I've been reading the XML litterature. It's great. Just a few
Welcome on board. It's refreshing to get thoughtful
comments from someone
who's new to the game.
XSL - XML Stylesheets is divided into two parts, XSL-T and
The T part deals with templates and translation. Since HTML is valid
XML, I guess I can parse my HTML using XSL-T to produce XML and vice
versa. I don't understand why XSL-T refers to "nodes in an output
tree". This suggests some kind of internal representation, but XML is
perfectly good representation language. Don't <templates> merely
write XML text to stdout?
No, the result tree is completely abstract, there is no
suggestion of an internal representation. In fact, for many XSLT processors,
the "result tree" is represented internally as a stream of events, not
as a linked collection of objects in memory. This concept of writing a tree,
rather than writing text, however is extremely important. Firstly,
it defines a separation of the information content of an XML document
from the accidental aspects of its lexical representation - something that
is sadly missing from the XML spec itself. In turn, this gives you a
basis for defining a concise set of operators that are in some sense
complete, composable and exhibit closure. In practical terms, it gives you
the ability to write a series of transformations - a pipeline - in which the
expensive steps of serializing and parsing intermediate results can be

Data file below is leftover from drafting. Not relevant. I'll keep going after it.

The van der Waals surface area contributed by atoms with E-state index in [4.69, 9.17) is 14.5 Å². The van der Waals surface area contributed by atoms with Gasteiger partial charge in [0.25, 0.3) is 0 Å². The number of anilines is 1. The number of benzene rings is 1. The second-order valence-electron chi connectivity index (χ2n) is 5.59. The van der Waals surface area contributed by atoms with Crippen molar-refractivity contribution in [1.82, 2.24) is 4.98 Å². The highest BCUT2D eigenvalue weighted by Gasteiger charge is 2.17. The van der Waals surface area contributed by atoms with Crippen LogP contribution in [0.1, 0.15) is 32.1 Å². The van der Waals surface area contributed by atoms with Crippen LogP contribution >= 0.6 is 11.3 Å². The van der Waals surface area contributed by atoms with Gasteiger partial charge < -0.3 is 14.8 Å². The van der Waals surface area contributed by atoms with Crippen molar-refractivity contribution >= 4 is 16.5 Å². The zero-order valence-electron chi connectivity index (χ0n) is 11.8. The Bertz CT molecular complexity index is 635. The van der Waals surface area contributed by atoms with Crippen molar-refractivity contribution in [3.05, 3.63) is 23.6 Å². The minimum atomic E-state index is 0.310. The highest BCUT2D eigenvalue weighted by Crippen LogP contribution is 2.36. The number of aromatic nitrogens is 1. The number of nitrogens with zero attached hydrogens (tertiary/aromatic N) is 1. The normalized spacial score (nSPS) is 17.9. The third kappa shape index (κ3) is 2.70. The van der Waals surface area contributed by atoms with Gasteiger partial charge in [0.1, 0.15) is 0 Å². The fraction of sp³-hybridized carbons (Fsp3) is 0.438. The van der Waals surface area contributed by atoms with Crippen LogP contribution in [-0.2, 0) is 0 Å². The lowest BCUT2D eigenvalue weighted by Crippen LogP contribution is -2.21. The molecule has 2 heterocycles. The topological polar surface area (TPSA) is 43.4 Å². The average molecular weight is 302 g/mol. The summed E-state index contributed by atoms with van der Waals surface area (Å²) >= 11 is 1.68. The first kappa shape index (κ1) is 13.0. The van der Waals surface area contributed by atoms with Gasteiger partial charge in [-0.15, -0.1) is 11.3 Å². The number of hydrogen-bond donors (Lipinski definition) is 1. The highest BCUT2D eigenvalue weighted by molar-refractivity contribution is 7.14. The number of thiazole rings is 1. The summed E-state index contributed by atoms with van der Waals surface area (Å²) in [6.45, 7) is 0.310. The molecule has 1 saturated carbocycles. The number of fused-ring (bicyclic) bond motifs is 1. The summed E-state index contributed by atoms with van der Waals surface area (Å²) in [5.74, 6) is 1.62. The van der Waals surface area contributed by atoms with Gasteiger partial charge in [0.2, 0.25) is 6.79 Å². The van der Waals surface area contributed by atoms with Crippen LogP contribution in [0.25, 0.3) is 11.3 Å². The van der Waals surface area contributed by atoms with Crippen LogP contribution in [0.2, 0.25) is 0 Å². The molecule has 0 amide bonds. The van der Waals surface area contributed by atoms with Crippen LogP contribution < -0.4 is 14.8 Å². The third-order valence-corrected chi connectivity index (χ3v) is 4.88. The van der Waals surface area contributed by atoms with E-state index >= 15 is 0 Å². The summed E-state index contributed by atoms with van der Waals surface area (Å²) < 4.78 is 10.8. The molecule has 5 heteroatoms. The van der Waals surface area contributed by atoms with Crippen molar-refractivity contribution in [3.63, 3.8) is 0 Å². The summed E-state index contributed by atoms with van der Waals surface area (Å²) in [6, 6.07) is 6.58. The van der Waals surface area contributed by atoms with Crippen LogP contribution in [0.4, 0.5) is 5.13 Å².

Roughly, the process seems to work like this: the T processor
does a recursive descent of the source XML. At each node it evaluates the
set of templates. Those templates which match the name of the "current" tag
are processed, in some order. The template writes text, that's why it's
called a "template. The recursive descent is continued with an
<apply-templates> tag inside the template. This allows you to balance
doesn't have to do a recursive descent of the source XML: that's up to the
application, though a recursive descent is the most common design
pattern. And it definitely doesn't write text: people who create a mental
model of writing text eventually get a rude awakening, usually when they
first try to tackle grouping problems.
If no matches are found, the T processor continues the descent.
There is a <template> tag (I forget what) which will select
arbitrary paths in the souce tree, and there are tags
which iterate through the result.
Again, it's best to think of the stylesheet as containing nodes
(representing instructions) rather than tags. Consider
There are three tags there, but four nodes, and only two
instructions. The semantics of the language are described in terms of the
two instructions, not the three tags.
This will allow me to build
up a result "tree" which is not a mirror image of the source, something I
need to do if I'm rearranging sections of the input document. Rather than
buffering intermediate structures, the T processor does multiple passes
based on these tags, and creates the output on-the-fly. Cool.
I assume there is nothing stopping me from using XSL-T to transform my
HTML to PDF, but it seems best to output XSL-FO then create a PDF
using some kind of tool. What is that tool?
It's an XSL-FO processor. Examples are FOP, RenderX, Antenna
Are there FO plug-ins available for my browsers?
No, people are by-and-large using (X)HTML/CSS for the browser,
XSL-FO/PDF for the printed page.
Does this technology work?